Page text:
The 1920s and ‘30s were full of cowgirl singers like the Girls of the Golden West (Millie and Dolly Good),Patsy Montana and Texas Ruby, most of whom were just as inauthentic as their better known male counterparts like Gene Autry and the Sons of the Pioneers. However, one western performer was the real deal: Billie Maxwell.
One of the two known photos of Billie Maxwell (left), Springerville, Arizona in the 1920s (right).
Billie Maxwell was born in 1906 and raised near Springerville, Arizona, same place where Ike Clanton, one of theMissourianplayers in the Gunfight at the OK Corral, was shot dead by a detective not 20 years earlier. Her father, E. Curtis Maxwell, was locally renowned as a fiddler who’d amassed a massive repertoire of songs learnt from his father, William Beatty Maxwell, an Illinoisan who’d moved first to Nevada and then Arizona in the 1800s. Curtis Maxwell formed a string band called the White Mountain Orchestra who toured (on horseback) the ranches in the area, playing dances. Not only did Maxwell know many traditional songs, but he composed his own work too, including “Escudilla Waltz” and “Frolic of the Mice.” In her teenage years, Billie joined her father’s band, where she played guitar alongside her brother, Marion, who played mandolin. Eventually she occasionally struck out on her own, performing solo shows in the backcountry.
In 1929, at the age of 23, she married a local schoolteacher, Alvin Chester Warner, and settled down to raise a family. A few months later, in June, her uncle Frank Maxwell (a lawman over in Silver City) noticed a classified in the local paper advertising an upcoming field recording session for Victor over in El Paso. At an audition, the White Mountain Orchestra were deemed worthy and two weeks later Chester Warner drove his wife, Marion, Curtis and Frank to a recording session where they met Ralph Peer.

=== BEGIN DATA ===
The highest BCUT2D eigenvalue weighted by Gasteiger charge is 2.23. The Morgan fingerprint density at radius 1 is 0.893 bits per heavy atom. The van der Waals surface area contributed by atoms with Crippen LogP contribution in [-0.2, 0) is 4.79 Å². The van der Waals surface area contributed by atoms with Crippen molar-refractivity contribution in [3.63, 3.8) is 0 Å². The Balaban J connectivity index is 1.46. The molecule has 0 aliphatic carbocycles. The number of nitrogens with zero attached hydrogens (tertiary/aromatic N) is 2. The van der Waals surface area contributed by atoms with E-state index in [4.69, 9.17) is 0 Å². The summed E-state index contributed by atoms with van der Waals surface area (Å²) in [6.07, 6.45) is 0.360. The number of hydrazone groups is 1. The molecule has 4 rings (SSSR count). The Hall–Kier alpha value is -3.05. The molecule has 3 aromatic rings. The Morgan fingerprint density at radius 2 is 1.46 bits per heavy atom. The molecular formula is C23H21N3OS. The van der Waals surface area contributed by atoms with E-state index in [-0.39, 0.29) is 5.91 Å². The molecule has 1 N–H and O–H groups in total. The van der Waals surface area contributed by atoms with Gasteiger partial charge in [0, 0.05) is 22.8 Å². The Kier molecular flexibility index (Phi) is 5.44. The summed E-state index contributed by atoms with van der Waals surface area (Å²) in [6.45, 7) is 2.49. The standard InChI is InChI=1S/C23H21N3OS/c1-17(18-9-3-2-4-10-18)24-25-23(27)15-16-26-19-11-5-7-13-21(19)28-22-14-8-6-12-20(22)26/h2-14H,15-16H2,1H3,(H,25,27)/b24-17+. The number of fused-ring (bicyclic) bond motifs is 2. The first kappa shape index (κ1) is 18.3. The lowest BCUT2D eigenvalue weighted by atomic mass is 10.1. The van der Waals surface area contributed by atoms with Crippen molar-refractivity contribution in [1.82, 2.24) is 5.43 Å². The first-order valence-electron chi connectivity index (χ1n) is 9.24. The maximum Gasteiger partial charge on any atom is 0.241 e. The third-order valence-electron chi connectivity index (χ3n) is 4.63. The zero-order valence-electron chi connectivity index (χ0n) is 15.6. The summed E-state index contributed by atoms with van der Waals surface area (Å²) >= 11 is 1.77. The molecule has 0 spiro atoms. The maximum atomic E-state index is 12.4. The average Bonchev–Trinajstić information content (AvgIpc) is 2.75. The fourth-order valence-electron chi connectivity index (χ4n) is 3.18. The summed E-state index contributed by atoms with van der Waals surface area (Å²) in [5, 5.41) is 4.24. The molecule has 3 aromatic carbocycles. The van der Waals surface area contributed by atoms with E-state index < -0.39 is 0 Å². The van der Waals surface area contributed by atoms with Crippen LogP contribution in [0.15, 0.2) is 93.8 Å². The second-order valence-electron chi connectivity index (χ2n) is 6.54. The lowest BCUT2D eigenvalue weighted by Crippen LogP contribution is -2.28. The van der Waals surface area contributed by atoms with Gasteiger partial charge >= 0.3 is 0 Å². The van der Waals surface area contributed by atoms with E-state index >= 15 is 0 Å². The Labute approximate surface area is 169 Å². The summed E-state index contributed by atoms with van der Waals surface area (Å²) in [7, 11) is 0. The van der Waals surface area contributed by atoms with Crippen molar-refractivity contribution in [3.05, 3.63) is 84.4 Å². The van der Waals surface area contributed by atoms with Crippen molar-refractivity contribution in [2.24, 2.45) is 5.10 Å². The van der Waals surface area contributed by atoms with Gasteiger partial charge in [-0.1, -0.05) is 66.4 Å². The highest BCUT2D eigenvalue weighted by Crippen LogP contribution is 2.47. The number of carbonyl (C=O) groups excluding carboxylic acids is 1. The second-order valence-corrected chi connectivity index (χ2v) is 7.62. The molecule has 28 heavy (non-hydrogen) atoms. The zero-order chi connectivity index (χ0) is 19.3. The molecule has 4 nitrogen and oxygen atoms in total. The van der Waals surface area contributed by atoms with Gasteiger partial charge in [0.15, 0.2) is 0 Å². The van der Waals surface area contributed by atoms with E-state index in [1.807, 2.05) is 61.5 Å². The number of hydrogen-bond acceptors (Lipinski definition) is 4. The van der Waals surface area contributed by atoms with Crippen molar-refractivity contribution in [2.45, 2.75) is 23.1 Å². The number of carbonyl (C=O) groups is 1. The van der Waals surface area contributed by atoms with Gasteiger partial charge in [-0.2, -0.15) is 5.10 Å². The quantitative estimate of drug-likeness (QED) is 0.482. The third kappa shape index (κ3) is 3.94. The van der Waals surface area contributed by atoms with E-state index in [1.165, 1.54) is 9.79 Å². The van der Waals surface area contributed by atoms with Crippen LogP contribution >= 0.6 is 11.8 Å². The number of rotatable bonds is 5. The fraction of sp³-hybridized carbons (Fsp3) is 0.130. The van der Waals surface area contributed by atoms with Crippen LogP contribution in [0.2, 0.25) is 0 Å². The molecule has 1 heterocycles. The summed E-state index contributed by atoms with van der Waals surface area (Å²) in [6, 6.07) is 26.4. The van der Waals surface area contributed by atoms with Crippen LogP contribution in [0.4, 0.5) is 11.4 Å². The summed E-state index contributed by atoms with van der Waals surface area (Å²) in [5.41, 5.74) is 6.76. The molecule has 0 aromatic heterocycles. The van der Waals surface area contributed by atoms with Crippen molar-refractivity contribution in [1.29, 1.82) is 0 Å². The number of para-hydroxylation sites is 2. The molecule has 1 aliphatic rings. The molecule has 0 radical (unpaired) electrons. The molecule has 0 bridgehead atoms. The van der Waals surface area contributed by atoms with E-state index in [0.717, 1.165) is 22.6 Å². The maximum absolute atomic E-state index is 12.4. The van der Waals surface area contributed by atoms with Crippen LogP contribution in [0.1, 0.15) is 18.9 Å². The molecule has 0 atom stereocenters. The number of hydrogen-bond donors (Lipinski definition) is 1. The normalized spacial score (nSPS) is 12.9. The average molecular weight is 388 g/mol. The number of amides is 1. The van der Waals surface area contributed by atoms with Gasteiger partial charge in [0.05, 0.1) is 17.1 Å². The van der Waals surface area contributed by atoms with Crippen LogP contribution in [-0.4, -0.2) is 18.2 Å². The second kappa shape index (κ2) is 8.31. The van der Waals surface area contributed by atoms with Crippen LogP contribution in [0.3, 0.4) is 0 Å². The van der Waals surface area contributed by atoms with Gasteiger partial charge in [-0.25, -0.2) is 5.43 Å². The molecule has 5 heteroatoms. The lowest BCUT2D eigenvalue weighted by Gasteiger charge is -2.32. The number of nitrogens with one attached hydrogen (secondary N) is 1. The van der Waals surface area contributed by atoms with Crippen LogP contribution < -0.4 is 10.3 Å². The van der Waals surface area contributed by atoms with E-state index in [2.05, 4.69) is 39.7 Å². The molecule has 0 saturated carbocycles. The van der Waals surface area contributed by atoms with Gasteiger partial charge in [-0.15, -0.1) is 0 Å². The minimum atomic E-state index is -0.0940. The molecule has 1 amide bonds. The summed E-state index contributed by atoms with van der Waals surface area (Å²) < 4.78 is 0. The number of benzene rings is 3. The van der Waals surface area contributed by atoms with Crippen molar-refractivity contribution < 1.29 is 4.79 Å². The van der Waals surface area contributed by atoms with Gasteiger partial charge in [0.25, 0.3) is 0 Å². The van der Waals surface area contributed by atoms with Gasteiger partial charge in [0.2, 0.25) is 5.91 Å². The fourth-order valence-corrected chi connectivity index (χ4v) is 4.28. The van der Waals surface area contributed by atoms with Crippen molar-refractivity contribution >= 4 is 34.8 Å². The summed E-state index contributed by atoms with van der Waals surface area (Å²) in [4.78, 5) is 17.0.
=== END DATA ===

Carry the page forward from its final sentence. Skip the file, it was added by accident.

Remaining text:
Jack Thorp (left), John Lomax (center) and Ralph Peer (right)
Back in the 1910s, N. Howard “Jack” Thorp and John Lomax were (separately) traveling the west, compiling books of western songs. By the 1920s, when radio began to proliferate, western audiences were by and large more interested in hearing locally popular music rather than the urbane ditties of Tin Pan Alley. Ralph Peer was a famed talent scout from Missouri who was a pioneer in field recording and, often working as a talent scout, traveled the country recording blues, gospel, hillbilly, jazz and western performers outside studio settings.
Peer listened to the White Mountain Orchestra cut four numbers, “Escudilla Waltz,” “Gooson Quadrille,” “Leather Britches” and “Maxwell’s Old Rye Waltz.” After they finished, Peer singled out Maxwell and asked if she could sing. She sang “Billy Venero” and, suitably impressed, he asked her to record solo. She obliged with “Arizona Girl I Left Behind,” “Billy Venero, pt I,” “Billy Venero, pt II,” “Cowboy’s Wife,” “Haunted Hunter” and “Where Your Sweetheart Waits For You.” Although she may not have realized it, in doing so, she was the first woman to record western music.
After the session, Billie continued playing with her dad’s band and they all moved over to New Mexico, where they primarily played in a joint called The Smokehouse. After the birth of her first of ultimately two children, Billie Maxwell retired from music. She died February 18, 1954. Although she never received much recognition nor money for her role as western’s first female to record, her six songs are now part of history. Currently, her tiny but important musical output isn’t collected on any one recording. Rather, her songs appear on Let ‘Er Buck! – 25 Authentic Cowboy Songs, Hillbilly Honeymoon, When I Was A Cowboy Vol. 1 & 2 and “Where Your Sweetheart Waits For You” is still only available on the original Victor 78. Hopefully, someday she’ll be recognized as the pioneer she was.